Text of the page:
Dear Wendy (2005)
Average Rating: 5.1/10
Reviews Counted: 64
Fresh: 23 | Rotten: 41
No consensus yet.
Average Rating: 4.4/10
Critic Reviews: 18
Fresh: 4 | Rotten: 14
No consensus yet.
Average Rating: 3.2/5
User Ratings: 16,499
The contradictions of America's simultaneous love and fear of violence go under the microscope in this drama from Danish filmmaker Thomas Vinterberg. Dick (Jamie Bell) is a timid young man growing up in a mining town where he's been deemed to frail to work with the other men. Dick is given a toy gun by a girl who works in a dime store, and he becomes fascinated with the weapon -- especially when it becomes clear that the gun isn't a toy after all. Dick and a handful of other local misfits who
Sep 23, 2005 Wide
Mar 21, 2006
Wellspring Media - Official Site
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We get it, Lars. Actually, we got it some time ago. Guns are bad things. They kill people and Americans are obsessed with them. Can we move on now?
The scenario's practically straitjacketed in commentary. Von Trier's weak story doesn't help.
Like the Dandies, Vinterberg and Von Trier are fascinated by something they despise, and despise it even more for fascinating them. And in the end, like the Dandies, Vinterberg and Von Trier still don't know the first thing about it.
The audience is clearly expected to enjoy the bloodbath even while it disapproves.
Dear Wendy is loaded with ideas, some half-baked, some dead-on, some just stupid, and Vinterberg throws them at the screen willy-nilly.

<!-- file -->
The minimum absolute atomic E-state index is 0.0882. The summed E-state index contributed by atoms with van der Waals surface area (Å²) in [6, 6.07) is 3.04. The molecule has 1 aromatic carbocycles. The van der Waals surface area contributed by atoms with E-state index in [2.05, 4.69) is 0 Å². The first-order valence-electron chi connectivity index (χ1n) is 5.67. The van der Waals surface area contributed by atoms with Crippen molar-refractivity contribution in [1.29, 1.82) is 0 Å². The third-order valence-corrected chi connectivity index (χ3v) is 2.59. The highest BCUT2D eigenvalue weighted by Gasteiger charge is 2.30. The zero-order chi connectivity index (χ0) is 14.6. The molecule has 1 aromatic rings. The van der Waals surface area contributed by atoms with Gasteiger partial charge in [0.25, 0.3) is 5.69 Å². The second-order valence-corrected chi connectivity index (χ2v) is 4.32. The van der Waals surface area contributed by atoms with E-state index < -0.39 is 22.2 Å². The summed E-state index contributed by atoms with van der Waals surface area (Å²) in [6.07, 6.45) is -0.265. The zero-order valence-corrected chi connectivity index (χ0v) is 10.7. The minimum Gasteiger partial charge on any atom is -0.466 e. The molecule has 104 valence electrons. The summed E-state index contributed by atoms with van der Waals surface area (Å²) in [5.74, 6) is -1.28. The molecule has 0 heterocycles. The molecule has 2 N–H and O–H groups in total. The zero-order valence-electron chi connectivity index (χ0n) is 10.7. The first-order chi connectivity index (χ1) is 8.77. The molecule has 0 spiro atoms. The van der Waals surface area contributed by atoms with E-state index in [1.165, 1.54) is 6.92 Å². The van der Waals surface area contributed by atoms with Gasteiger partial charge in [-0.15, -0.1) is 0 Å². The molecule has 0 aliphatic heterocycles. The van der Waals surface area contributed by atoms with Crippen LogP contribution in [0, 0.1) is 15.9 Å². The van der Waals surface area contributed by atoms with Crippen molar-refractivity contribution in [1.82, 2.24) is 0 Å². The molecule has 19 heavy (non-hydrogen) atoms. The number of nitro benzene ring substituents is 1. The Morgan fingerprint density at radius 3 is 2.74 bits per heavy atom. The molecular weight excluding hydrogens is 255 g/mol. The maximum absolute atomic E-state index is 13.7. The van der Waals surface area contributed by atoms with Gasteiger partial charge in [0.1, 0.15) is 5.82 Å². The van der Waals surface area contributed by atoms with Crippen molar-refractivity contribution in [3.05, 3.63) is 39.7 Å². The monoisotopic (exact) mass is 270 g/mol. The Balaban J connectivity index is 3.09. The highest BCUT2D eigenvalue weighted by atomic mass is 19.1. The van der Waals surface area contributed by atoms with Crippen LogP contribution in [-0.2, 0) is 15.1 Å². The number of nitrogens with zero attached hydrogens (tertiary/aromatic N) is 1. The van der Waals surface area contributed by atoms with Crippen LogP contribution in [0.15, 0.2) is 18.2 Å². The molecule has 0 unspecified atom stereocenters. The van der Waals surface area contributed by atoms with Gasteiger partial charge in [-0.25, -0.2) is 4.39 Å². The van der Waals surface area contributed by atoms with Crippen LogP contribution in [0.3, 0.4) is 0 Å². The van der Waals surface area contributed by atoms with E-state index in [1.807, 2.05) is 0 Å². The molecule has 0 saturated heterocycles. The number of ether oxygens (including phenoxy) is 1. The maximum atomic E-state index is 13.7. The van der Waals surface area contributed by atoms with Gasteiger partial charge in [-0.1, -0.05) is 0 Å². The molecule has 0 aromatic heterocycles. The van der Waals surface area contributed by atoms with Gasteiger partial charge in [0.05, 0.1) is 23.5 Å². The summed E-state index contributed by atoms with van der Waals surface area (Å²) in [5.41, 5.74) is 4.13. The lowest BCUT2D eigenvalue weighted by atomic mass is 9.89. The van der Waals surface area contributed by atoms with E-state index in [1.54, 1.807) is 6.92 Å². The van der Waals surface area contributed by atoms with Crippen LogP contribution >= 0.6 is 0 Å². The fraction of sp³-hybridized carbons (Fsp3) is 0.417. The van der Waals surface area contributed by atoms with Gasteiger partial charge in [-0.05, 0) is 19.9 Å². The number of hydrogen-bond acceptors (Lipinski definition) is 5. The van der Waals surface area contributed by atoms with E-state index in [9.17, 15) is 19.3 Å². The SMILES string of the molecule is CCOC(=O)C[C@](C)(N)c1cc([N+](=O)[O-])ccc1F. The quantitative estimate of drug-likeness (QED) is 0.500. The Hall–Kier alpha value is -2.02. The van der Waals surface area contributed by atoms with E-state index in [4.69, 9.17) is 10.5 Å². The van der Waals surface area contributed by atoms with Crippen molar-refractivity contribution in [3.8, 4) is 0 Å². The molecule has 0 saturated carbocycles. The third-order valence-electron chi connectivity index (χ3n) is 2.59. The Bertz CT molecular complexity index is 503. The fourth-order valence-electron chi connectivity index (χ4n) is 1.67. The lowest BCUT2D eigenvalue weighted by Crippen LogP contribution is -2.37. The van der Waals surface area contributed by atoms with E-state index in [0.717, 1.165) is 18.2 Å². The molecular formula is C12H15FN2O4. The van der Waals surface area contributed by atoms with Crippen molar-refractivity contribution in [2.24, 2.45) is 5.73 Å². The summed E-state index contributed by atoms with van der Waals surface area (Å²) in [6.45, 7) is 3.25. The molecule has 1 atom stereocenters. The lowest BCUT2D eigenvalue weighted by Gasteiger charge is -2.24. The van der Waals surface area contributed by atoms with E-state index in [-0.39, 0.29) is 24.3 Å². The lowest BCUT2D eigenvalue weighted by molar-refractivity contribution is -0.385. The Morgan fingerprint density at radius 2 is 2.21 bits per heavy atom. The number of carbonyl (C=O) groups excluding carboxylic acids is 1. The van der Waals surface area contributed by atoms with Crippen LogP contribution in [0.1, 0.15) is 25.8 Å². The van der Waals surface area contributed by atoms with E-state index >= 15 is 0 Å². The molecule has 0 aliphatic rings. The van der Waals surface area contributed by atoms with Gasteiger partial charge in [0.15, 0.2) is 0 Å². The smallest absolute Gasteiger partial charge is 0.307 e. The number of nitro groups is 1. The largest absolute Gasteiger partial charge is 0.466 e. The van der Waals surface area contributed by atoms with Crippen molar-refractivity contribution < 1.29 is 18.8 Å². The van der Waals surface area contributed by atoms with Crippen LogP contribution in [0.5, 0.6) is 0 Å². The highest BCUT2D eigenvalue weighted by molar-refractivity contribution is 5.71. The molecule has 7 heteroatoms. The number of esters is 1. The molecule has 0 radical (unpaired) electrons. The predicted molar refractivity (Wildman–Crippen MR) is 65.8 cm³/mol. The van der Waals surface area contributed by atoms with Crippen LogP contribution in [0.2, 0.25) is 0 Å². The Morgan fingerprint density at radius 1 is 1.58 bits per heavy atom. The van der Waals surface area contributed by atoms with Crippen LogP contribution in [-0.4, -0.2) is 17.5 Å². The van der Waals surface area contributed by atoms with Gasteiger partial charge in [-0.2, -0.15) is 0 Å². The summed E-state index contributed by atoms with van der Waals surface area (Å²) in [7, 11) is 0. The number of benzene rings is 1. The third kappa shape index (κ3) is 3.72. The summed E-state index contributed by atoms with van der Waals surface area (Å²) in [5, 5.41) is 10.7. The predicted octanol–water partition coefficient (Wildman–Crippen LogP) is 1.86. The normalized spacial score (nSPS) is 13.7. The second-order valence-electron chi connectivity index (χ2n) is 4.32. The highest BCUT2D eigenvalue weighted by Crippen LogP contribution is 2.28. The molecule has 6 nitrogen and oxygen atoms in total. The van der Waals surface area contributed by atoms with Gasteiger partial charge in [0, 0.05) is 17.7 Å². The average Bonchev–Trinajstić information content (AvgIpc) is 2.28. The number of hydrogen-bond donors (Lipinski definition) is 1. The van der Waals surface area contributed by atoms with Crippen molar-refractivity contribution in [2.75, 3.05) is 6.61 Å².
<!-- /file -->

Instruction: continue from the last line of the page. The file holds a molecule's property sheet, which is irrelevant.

Sadly, the real Thomas Vinterberg appears to be standing up. But for what exactly?
Leave it to the Dogme brothers to do a strange, darkly comedic tale about a posse of dandies that fall in love with their guns.
Entre la sátira, la fábula y el comentario crítico (...) el interés se pierde y no convencen.
The highlight is when a female member of the Dandies bares her breasts, which is about as pointless as the rest of the film.
Naive, corruptible, lonely young man meets femme fatale, and it all leads, inevitably, absurdly, to destruction.
The film has the unmistakable imprint of [Lars] von Trier, with its heavy-handed tirade, masquerading as satire, assailing what he perceives to be America's obsessions with guns and violence.
Von Trier's caricature of teen angst and Vinterberg's junkyard-chic stylistic flourishes aren't about anything but their loathing of American culture.
you won't know whether to laugh, cry, or moon the screen. Von Trier shoots, von Trier scores.
The message doesn't come through with any particular wit or metaphoric punch, and it makes such a strong case for the joys of gun ownership that it could serve as a recruiting film for the National Rifle Association.
When you have to ask yourself whether this parable is intended as comedic satire or stone-cold-serious moralizing, that's a big sign that you're watching a misfire.
Wendy might have a bizarre sense of locale and idolatry, but the imagination of the filmmakers is just enough to help swallow their incredibly condescending posturing.
the story makes no sense and depends upon people acting based on some crazed Dane's mental stereotype of Americans rather than actual human beings.
Unable to determine its goal, Dear Wendy is a tweener, ideologically doctrinaire on the one hand and a wannabe hot youth movie on the other.
Baroque gun-toting fantasy and an uneasy sound track by the 1960s Zombies make this the heavy teen self-destruct flick of the year.
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